Criminal record checks not carried out at Anglesey social services
CRIMINALS could have been left working with vulnerable adults and children after it emerged a council failed to carry out criminal record checks on social services staff.
An investigation was launched by Anglesey County Council after it was discovered that the criminal records of more than 100 home care staff had not been checked.
The front-line workers visit children and vulnerable adults on the island sparking concerns about the potential risks to the clients who rely on the staff.
An officer has been suspended while the probe is carried out within the social services department of the council.
Checks on staff have now been undertaken.
An Anglesey County Council spokesperson said: “Alleged breaches of the Council’s disciplinary code are currently being investigated.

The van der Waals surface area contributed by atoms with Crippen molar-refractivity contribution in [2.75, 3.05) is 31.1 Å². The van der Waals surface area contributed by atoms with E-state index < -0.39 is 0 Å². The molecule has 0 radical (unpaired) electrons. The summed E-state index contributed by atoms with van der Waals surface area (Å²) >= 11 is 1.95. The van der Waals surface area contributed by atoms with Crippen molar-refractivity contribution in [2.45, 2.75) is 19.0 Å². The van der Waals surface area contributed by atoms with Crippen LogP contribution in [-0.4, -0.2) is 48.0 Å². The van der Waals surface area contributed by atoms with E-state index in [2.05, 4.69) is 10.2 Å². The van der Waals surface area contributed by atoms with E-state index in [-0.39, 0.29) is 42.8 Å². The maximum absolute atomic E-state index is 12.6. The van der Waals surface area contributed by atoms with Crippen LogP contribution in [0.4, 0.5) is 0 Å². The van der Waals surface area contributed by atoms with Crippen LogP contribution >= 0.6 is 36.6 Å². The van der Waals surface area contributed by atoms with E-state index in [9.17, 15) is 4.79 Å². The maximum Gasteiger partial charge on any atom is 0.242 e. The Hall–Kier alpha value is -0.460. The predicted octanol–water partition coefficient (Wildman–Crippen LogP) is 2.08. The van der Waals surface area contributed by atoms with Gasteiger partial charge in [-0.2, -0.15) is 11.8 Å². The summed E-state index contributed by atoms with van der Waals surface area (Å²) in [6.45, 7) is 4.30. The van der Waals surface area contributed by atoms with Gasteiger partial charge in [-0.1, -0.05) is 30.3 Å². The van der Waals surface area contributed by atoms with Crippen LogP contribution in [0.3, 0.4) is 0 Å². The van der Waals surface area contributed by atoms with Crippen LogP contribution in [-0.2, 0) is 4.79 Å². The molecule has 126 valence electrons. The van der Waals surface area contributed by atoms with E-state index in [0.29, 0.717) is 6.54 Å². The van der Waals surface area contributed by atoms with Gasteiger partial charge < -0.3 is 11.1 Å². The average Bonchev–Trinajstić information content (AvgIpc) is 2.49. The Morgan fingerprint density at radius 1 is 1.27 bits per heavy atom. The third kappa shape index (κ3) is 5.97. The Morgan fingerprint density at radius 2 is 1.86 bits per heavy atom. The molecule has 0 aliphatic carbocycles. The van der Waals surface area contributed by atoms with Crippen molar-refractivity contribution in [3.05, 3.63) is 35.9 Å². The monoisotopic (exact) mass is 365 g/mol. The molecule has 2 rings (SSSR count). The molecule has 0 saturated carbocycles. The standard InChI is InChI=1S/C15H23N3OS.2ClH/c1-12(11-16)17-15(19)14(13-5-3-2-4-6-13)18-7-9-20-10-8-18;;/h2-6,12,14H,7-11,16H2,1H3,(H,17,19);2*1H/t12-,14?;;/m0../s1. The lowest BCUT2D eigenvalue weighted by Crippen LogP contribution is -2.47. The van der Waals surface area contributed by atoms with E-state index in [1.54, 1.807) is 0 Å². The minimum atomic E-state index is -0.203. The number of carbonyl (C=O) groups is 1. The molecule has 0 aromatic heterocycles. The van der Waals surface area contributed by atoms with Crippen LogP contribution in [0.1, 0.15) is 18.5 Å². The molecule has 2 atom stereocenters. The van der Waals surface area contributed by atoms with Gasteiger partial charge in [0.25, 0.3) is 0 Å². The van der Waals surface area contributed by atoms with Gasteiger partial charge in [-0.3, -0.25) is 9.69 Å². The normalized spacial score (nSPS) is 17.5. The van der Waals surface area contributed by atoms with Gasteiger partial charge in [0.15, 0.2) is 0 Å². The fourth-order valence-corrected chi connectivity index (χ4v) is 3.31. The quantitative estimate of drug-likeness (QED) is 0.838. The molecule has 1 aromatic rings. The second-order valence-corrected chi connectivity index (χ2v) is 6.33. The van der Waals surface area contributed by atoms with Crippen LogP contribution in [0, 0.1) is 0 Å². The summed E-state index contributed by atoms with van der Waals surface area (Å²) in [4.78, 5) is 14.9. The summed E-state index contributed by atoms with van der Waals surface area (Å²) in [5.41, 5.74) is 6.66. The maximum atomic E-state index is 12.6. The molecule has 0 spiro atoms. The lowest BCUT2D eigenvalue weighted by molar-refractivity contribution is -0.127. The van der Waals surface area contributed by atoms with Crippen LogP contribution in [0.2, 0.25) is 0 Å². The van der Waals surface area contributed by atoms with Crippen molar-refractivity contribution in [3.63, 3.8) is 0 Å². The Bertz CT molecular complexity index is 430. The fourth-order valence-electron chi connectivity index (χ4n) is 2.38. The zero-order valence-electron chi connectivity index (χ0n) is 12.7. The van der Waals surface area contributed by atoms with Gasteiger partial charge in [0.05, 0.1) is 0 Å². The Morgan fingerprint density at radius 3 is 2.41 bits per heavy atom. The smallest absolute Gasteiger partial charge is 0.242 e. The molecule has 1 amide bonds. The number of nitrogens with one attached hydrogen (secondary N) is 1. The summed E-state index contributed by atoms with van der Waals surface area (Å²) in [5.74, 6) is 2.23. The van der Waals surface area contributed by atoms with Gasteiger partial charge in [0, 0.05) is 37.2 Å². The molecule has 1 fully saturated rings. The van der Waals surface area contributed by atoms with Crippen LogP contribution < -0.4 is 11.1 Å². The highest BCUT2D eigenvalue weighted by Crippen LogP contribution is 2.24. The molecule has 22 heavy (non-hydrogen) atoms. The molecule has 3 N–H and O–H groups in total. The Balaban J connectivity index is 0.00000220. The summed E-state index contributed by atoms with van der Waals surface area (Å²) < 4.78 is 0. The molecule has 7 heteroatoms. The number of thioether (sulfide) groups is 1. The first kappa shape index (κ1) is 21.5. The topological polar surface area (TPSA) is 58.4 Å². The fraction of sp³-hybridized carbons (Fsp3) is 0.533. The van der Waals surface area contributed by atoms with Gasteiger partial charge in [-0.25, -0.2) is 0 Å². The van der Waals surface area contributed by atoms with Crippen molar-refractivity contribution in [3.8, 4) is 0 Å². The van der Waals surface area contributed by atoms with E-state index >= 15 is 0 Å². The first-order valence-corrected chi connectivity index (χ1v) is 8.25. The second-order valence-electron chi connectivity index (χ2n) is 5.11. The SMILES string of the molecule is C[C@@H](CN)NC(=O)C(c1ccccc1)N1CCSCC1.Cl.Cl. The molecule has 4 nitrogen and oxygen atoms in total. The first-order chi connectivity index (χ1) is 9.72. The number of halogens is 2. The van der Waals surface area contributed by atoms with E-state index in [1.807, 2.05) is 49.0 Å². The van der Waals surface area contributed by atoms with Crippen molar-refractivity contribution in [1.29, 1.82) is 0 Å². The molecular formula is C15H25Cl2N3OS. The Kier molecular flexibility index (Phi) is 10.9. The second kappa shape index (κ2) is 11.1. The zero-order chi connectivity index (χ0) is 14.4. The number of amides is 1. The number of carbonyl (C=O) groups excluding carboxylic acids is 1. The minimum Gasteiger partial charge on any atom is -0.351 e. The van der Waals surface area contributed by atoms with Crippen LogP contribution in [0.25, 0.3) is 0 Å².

“We are entirely satisfied, however, that this possible breach has not had an adverse affect on service provision, which remains compliant.”
But a council source said it was concerning that these checks were not carried out over a period of months.
They told the Daily Post: “It is shocking that these staff were able to work without having these checks carried out.
“The home carers are going out to the most vulnerable people in the community, both young and old, every check should have been made to ensure they did not have criminal records. For all the council knew these staff could have done.
“They need to find out why they (the checks) weren’t done on these staff and make sure this never happens again.”
Enhanced criminal record checks are required for those working in jobs involving children or vulnerable adults.
The checks that are carried out look for any convictions, cautions, reprimands or warnings held in England and Wales on the Police National Computer.
Relevant convictions in Scotland and Northern Ireland may also be included.
They will also check any locally held police force information considered relevant to the job role by chief police officers.
The source said: “They are vitally important for anyone involved in work of this nature.”